Steps to create Spring MVC project in STS with Maven

This page will help you to learn, what are the steps we need to follow to create Spring MVC project with the support of STS and Maven. There are couple of ways creating the WEB project. This is one of the way of creating as Maven Project.

File ==> New ==> Others

Search for Maven and choose Maven Project.

No need to do anything in below screen, click on Next

Search for webapp in Filter section and select the below show webapp

Enter the Group Id and Artifact as whatever you like,


push monolithic application into pcf – 1

In previous posts, we have seen how to create Microservices application with Spring Boot technology and push it into the pivotal cloud foundry. Since Spring Boot works on the concept of auto configuration, we easily pushed Spring Boot application into PCF without worrying about application configuration or running environment like Tomcat server and all.

When it come to normal Spring MVC application, Tomcat or any other web/application server is compulsory to use to run the application. Now the question is, how can we push monolithic Spring MVC application in Pivotal?

To get clarification about above question, we need to follow below steps.

  1. Create Spring MVC application in local environment.
  2. Test to get confirmation either working as expected or not in locally configured server.
  3. When it’s working in locally, push the same jar/war file into pivotal cloud foundry.
  4. Test by using application route provided by pivotal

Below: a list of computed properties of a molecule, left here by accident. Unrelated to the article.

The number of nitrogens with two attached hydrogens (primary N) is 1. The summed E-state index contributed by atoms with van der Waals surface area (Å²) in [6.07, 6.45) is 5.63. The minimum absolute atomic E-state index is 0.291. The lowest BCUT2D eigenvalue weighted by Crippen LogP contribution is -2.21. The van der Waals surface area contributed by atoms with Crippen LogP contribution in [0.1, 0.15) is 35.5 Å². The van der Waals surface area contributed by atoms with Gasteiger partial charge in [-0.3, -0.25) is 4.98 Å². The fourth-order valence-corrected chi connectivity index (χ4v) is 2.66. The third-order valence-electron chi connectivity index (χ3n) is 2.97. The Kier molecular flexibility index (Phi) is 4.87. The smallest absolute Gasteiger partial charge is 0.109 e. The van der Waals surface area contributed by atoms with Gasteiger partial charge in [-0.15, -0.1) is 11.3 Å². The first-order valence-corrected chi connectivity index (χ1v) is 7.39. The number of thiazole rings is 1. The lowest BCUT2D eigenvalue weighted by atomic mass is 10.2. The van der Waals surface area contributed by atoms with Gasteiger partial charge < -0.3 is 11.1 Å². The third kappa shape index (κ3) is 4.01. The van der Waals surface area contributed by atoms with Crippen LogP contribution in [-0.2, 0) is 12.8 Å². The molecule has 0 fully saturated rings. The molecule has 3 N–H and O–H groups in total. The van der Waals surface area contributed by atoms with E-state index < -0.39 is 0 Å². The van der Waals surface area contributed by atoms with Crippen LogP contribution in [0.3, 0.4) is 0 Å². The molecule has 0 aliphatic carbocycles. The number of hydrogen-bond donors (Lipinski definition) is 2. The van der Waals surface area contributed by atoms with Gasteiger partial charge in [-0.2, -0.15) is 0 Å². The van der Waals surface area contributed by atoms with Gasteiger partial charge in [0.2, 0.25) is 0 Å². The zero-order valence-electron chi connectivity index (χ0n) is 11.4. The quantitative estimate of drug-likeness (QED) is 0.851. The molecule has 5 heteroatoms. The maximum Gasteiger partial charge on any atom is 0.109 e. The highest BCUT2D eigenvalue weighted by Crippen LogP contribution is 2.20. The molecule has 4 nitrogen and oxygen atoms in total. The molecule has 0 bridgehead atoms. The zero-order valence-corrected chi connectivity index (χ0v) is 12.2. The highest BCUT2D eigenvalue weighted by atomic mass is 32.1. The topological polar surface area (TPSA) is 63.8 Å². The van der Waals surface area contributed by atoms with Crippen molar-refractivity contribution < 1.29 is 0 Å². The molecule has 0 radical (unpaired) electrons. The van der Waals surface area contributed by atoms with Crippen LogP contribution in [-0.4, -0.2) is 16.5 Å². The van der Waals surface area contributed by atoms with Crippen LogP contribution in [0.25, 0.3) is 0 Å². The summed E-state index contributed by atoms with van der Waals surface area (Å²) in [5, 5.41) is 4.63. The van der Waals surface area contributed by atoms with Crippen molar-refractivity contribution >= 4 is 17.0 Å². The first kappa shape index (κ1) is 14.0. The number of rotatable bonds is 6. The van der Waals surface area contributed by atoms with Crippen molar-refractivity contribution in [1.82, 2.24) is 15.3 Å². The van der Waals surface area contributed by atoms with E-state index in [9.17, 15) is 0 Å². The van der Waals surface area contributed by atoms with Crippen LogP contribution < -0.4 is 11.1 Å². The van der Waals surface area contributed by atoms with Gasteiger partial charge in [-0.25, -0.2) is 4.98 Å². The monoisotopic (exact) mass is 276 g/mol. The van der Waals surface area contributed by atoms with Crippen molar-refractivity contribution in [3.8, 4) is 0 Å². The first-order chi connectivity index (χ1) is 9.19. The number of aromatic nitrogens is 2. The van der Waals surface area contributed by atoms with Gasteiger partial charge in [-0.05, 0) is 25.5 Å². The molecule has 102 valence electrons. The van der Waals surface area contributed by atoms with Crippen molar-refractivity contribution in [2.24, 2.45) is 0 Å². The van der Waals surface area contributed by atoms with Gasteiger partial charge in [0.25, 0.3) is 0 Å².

Step1: Creating Spring MVC application

I am trying to create a sample application of using the below techstack to push that application into Pivotal Cloud Foundry. This application does not contain any database interaction.

Java – 1.8

Spring – 5.x

Maven – 3.5.x

STS – 4

Tomcat – 8.5

If you are not aware of how to create Spring MVC project in Spring Too Suite (STS) as Maven project. Follow the steps explain in this page.

The project might get generated in different structure. The below is my project structure look like,


<project xmlns=""
    <name>monolithic-springmvc Maven Webapp</name>




<?xml version="1.0" encoding="UTF-8"?>
<web-app xmlns="" version="2.5"

 <description>Monolithic Spring MVC application created for
  pushing into pivotal cloud foundry</description>



spring-servlet.xml: This file name you can change as you like. But, you should configure the same name in above web.xml file wherever configured. 

<?xml version="1.0" encoding="UTF-8"?>
<beans xmlns=""
 xsi:schemaLocation="    ">

    <mvc:annotation-driven />
    <mvc:default-servlet-handler />
  base-package="com.monolithic.springmvc.controller" />

    <bean id="viewResolver"
 <property name="viewClass"
 <property name="prefix" value="/WEB-INF/views/"/>
 <property name="suffix" value=".jsp"/>

<%@ page language="java" contentType="text/html; charset=ISO-8859-1" 
<!DOCTYPE html PUBLIC "-//W3C//DTD HTML 4.01 Transitional//EN" 
<meta http-equiv="Content-Type" content="text/html; charset=ISO-8859-1">
<title>Monolithic Spring MVC - Index</title>
 <h2>Hey Monolithic</h2>
     <a href="welcome?name=JavaIsOcean">Click Here</a>


<%@ page language="java" contentType="text/html; charset=ISO-8859-1" 
<!DOCTYPE html PUBLIC "-//W3C//DTD HTML 4.01 Transitional//EN" 
<meta http-equiv="Content-Type" content="text/html; charset=ISO-8859-1">
<title>Monolithic Spring MVC - Welcome</title>
 <h2>Hello ${name}</h2>

import org.springframework.stereotype.Controller;
import org.springframework.web.bind.annotation.RequestMapping;